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Reduction Techniques for Finite (Tree) AutomataKaati, Lisa January 2008 (has links)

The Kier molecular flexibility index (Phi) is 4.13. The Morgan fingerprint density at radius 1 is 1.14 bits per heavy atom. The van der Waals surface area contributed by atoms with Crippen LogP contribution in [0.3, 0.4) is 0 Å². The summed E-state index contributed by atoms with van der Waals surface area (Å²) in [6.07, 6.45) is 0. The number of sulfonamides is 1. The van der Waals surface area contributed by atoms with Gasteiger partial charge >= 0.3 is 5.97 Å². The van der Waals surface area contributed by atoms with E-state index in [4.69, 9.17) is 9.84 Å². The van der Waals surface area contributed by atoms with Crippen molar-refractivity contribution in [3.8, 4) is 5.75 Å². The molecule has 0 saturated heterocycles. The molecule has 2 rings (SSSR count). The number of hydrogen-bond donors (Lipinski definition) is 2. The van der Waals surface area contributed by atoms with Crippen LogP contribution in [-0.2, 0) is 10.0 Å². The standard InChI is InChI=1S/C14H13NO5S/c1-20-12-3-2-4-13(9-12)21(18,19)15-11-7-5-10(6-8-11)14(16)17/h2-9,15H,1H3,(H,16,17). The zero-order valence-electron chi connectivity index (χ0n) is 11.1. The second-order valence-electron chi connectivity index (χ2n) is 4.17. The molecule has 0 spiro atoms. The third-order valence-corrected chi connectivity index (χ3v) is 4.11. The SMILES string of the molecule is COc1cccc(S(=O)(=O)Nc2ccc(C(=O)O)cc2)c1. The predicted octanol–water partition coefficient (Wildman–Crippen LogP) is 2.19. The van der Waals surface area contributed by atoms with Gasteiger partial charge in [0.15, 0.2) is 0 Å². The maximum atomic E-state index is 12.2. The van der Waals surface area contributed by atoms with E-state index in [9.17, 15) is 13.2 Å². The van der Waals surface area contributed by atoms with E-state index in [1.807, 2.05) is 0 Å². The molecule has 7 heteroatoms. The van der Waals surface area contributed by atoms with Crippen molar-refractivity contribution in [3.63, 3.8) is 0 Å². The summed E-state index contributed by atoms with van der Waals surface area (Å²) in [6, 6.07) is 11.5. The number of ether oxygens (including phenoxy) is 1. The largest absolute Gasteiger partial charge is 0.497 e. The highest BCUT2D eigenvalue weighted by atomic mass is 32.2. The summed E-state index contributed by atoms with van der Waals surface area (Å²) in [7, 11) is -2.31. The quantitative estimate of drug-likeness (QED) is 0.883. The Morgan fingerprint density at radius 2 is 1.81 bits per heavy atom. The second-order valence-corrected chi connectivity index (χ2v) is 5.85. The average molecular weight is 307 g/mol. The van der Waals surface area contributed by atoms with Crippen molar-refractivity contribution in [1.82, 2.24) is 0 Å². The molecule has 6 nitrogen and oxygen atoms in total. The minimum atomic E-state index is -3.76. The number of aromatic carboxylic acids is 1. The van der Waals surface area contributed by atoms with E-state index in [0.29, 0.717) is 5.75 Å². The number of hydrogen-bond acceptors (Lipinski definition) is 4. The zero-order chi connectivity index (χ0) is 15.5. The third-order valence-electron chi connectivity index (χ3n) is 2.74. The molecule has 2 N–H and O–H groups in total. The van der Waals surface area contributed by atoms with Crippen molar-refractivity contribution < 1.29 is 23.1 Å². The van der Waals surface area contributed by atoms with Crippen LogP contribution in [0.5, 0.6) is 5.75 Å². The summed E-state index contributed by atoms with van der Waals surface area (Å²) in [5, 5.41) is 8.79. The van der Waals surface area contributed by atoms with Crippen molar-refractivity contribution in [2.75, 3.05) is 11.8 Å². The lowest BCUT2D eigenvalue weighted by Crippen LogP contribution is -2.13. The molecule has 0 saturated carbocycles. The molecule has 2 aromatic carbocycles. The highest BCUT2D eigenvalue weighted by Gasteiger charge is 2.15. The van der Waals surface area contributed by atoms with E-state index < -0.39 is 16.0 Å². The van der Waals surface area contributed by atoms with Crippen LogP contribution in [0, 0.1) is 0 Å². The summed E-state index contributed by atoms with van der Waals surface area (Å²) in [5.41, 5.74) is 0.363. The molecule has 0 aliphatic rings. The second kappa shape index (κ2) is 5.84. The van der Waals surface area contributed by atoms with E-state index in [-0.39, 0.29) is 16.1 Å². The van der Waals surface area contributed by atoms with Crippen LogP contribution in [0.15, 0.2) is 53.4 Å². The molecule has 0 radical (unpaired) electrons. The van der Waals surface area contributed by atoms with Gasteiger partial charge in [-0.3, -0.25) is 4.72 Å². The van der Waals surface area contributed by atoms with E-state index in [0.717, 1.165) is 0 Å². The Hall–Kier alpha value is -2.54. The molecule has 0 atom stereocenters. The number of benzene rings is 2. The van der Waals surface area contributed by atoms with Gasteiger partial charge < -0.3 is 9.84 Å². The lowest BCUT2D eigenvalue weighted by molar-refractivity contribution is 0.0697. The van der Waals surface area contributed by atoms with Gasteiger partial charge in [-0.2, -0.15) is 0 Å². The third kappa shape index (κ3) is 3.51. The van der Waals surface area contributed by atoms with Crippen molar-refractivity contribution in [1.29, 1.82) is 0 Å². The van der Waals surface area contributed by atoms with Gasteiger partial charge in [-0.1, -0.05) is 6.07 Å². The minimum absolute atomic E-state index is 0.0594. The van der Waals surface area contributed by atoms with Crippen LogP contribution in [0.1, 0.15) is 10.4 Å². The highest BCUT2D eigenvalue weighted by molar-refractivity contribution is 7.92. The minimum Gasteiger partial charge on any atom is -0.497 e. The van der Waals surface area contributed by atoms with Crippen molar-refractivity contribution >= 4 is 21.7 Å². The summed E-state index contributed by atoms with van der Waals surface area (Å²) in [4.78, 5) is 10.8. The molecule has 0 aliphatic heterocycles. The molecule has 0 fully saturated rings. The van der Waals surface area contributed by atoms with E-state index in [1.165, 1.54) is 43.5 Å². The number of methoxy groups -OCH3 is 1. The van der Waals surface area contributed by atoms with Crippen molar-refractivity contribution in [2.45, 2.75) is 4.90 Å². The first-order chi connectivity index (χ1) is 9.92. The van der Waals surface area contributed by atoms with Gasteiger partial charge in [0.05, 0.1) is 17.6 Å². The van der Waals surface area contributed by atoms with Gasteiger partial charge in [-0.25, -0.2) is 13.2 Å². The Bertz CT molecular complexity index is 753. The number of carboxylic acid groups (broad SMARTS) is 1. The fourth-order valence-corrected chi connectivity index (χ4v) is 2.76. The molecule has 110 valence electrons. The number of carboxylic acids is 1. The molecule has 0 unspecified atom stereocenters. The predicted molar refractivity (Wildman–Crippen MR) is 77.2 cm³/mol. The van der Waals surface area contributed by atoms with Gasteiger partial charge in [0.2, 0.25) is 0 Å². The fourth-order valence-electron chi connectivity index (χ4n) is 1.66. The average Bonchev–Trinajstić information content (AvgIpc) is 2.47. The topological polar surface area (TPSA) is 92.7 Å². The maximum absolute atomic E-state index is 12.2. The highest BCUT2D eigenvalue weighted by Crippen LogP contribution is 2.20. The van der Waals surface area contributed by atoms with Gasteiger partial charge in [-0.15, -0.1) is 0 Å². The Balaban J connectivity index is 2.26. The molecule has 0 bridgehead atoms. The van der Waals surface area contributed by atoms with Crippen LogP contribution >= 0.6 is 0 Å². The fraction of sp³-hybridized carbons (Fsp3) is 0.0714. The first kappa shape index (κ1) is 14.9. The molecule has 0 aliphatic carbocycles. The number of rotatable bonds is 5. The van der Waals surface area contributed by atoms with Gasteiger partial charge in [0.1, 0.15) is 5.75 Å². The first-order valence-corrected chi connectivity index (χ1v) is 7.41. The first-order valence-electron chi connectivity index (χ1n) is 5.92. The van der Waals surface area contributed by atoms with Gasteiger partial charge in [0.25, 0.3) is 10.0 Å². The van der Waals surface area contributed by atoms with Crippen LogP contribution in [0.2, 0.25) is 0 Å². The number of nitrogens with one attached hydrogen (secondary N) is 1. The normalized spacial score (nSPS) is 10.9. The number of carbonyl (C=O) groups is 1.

Finite automata appear in almost every branch of computer science, for example in model checking, in natural language processing and in database theory. In many applications where finite automata occur, it is highly desirable to deal with automata that are as small as possible, in order to save memory as well as excecution time. Deterministic finite automata (DFAs) can be minimized efficiently, i.e., a DFA can be converted to an equivalent DFA that has a minimal number of states. This is not the case for nondeterministic finite automata (NFAs). To minimize an NFA we need to compute the corresponding DFA using subset construction and minimize the resulting automaton. However, subset construction may lead to an exponential blowup in the size of the automaton and therefore even if the minimal DFA may be small, it might not be feasible to compute it in practice since we need to perform the expensive subset construction. To aviod subset construction we can reduce the size of an NFA using heuristic methods. This can be done by identifying and collapsing states that are equal with respect to some suitable equivalence relation that preserves the language of the automaton. The choice of an equivalence relation is a tradeoff between the desired amount of reduction and the computation time since the coarser a relation is, the more expensive it is to compute. This way we obtain a reduction method for NFAs that is useful in practice. In this thesis we address the problem of reducing the size of nondeterministic automata. We consider two different computation models: finite tree automata and finite automata. Finite automata can be seen as a special case of finite tree automata and all of the previously mentioned results concerning finite automata are applicable to tree automata as well. For nondeterministic bottomup tree automata, we present a broad spectrum of different relations that can be used to reduce their size. The relations differ in their computational complexity and reduction capabilities. We also provide efficient algorithms to compute the relations where we translate the problem of computing a given relation on a tree automaton to the problem of computing the relation on a finite automaton. For finite automata, we have extended and reformulated two algorithms for computing bisimulation and simulation on transition systems to operate on finite automata with alphabets. In particular, we consider a model of automata where the labels are encoded symbolically and we provide an algorithm for computing bisimulation on this partial symbolic encoding.

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